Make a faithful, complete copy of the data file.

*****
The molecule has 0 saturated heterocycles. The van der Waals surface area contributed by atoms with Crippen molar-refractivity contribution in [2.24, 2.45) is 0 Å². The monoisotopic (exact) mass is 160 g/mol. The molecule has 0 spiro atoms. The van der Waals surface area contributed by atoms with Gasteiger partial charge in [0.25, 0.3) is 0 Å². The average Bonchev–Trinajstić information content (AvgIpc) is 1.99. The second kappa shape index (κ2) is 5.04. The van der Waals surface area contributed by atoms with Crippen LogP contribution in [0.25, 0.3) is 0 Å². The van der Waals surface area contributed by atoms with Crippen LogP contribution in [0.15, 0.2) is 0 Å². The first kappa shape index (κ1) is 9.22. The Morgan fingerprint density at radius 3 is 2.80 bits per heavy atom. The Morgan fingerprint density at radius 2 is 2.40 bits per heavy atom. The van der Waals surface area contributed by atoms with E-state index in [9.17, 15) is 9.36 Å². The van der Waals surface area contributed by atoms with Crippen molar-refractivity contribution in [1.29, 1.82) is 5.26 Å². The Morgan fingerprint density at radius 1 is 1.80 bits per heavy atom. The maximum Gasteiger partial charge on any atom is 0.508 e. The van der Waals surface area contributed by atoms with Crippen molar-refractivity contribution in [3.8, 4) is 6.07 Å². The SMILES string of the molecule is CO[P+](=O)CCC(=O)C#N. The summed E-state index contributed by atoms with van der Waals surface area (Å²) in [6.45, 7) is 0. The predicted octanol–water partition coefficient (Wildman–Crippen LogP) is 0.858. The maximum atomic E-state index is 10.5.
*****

The molecule has 0 saturated heterocycles. The van der Waals surface area contributed by atoms with Crippen molar-refractivity contribution in [2.24, 2.45) is 0 Å². The monoisotopic (exact) mass is 160 g/mol. The molecule has 0 spiro atoms. The van der Waals surface area contributed by atoms with Gasteiger partial charge in [0.25, 0.3) is 0 Å². The average Bonchev–Trinajstić information content (AvgIpc) is 1.99. The second kappa shape index (κ2) is 5.04. The van der Waals surface area contributed by atoms with Crippen LogP contribution in [0.25, 0.3) is 0 Å². The van der Waals surface area contributed by atoms with Crippen LogP contribution in [0.15, 0.2) is 0 Å². The first kappa shape index (κ1) is 9.22. The Morgan fingerprint density at radius 3 is 2.80 bits per heavy atom. The Morgan fingerprint density at radius 2 is 2.40 bits per heavy atom. The van der Waals surface area contributed by atoms with E-state index in [9.17, 15) is 9.36 Å². The van der Waals surface area contributed by atoms with Crippen molar-refractivity contribution in [1.29, 1.82) is 5.26 Å². The Morgan fingerprint density at radius 1 is 1.80 bits per heavy atom. The maximum Gasteiger partial charge on any atom is 0.508 e. The van der Waals surface area contributed by atoms with Crippen molar-refractivity contribution in [3.8, 4) is 6.07 Å². The SMILES string of the molecule is CO[P+](=O)CCC(=O)C#N. The summed E-state index contributed by atoms with van der Waals surface area (Å²) in [6.45, 7) is 0. The predicted octanol–water partition coefficient (Wildman–Crippen LogP) is 0.858. The maximum atomic E-state index is 10.5.